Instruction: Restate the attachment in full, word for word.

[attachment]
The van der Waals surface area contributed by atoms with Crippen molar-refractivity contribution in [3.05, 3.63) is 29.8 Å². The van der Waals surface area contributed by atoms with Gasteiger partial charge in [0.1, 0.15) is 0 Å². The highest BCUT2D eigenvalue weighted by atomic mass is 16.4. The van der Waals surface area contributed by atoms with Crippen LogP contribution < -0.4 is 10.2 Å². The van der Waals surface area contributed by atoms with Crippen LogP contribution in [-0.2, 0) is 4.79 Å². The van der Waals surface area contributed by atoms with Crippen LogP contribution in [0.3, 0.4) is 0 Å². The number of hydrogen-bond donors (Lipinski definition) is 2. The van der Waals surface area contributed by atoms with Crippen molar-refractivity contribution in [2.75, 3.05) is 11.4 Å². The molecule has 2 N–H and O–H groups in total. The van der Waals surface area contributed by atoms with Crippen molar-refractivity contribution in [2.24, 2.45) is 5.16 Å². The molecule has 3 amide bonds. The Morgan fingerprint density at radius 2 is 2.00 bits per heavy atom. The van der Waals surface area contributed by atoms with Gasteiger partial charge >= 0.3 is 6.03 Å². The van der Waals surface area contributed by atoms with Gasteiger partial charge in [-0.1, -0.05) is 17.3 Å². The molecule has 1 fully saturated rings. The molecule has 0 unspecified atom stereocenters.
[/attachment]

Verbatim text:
The van der Waals surface area contributed by atoms with Crippen molar-refractivity contribution in [3.05, 3.63) is 29.8 Å². The van der Waals surface area contributed by atoms with Gasteiger partial charge in [0.1, 0.15) is 0 Å². The highest BCUT2D eigenvalue weighted by atomic mass is 16.4. The van der Waals surface area contributed by atoms with Crippen LogP contribution < -0.4 is 10.2 Å². The van der Waals surface area contributed by atoms with Crippen LogP contribution in [-0.2, 0) is 4.79 Å². The van der Waals surface area contributed by atoms with Crippen LogP contribution in [0.3, 0.4) is 0 Å². The number of hydrogen-bond donors (Lipinski definition) is 2. The van der Waals surface area contributed by atoms with Crippen molar-refractivity contribution in [2.75, 3.05) is 11.4 Å². The molecule has 2 N–H and O–H groups in total. The van der Waals surface area contributed by atoms with Crippen molar-refractivity contribution in [2.24, 2.45) is 5.16 Å². The molecule has 3 amide bonds. The Morgan fingerprint density at radius 2 is 2.00 bits per heavy atom. The van der Waals surface area contributed by atoms with Gasteiger partial charge >= 0.3 is 6.03 Å². The van der Waals surface area contributed by atoms with Gasteiger partial charge in [-0.1, -0.05) is 17.3 Å². The molecule has 1 fully saturated rings. The molecule has 0 unspecified atom stereocenters.